5 Powerful Tips to Write Travel Stories Only You Can Tell

“Packing up your writing gear and heading somewhere warm and sunny for the holidays? Or just a trip back home?

It doesn’t matter where you’re off to—there will be a story waiting for you.

Our travels are made up of great stories—ones filled with drama, cultural misunderstandings and frustration, as well as serendipity, joy and transcendence.

Writing about these stories will not only fulfill your storytelling itch, but also improve your general writing skills. Whether it’s refining your powers of observation or enhancing your ability to reflect on meaningful experiences, writing about your travels can be a masterclass in everything from memoir to nature writing to world-building.

Write the travel story only you can tell with these five tips.

1. State your quest

Every journey is a quest, whether you know it or not.

Ask yourself: How did it start? What are you aiming to do or achieve?

Your quest can be as abstract as ‘find myself’ or as specific as ‘swim in the Atlantic Ocean.’ It can be as monumental as ‘change my life completely’ and as small as ‘replace the glass ring my best friend gave me in 1999.’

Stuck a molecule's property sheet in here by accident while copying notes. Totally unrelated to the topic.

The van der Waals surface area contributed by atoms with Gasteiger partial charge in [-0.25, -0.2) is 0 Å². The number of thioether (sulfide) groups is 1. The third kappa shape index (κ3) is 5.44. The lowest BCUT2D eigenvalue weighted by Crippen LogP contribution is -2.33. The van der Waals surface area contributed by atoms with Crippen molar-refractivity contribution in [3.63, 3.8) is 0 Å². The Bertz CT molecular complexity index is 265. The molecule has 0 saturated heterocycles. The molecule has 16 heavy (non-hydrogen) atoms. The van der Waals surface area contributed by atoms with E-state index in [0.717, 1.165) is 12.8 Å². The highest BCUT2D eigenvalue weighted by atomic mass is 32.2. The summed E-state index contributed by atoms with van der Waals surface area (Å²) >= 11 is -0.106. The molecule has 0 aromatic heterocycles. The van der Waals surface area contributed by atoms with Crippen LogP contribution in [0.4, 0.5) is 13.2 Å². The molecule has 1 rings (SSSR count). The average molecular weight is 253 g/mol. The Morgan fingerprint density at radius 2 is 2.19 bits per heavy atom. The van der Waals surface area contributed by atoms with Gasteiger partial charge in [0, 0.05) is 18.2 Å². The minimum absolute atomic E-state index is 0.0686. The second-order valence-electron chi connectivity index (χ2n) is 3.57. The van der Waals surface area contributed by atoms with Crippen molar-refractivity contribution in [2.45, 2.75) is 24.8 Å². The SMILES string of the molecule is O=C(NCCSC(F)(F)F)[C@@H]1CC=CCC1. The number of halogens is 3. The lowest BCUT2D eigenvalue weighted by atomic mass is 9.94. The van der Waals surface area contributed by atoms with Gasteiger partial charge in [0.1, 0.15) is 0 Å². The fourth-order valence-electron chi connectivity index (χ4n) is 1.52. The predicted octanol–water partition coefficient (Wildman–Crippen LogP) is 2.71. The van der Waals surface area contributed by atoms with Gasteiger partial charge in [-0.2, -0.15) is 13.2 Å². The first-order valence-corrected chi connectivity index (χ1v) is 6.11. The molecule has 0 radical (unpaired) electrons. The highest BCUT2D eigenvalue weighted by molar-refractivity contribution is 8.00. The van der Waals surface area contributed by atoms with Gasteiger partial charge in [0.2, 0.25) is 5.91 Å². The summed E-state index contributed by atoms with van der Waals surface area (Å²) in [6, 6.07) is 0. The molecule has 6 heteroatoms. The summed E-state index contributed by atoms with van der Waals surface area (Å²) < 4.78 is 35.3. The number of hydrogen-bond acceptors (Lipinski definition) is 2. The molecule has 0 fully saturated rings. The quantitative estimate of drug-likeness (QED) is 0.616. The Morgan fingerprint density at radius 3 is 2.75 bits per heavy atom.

This quest doesn’t have to be the ONLY reason you’re going to this new place. It can be part of the reason, or become important once you arrive and spend time in this place.

Think about it: all good travel memoir books and essays have a quest at their center.

In The New Mecca, George Saunders is trying to form his own impressions of Dubai outside of the media’s portrayals of the city.

In Vietnam’s Bowl of Secrets, David Farley is after the secret recipe to a dish found only in the Vietnamese town of Hoi An.

We all know that Elizabeth Gilbert has a suite of deep quests in her famous travel memoir Eat, Pray, Love. She wants to move on from the crippling male relationships in her life and find a deeper meaning to her existence.

Once you start writing about your quest, your readers will want to know: does she achieve her quest? Does she get the thing she wants? Keep your reader guessing until the end.”

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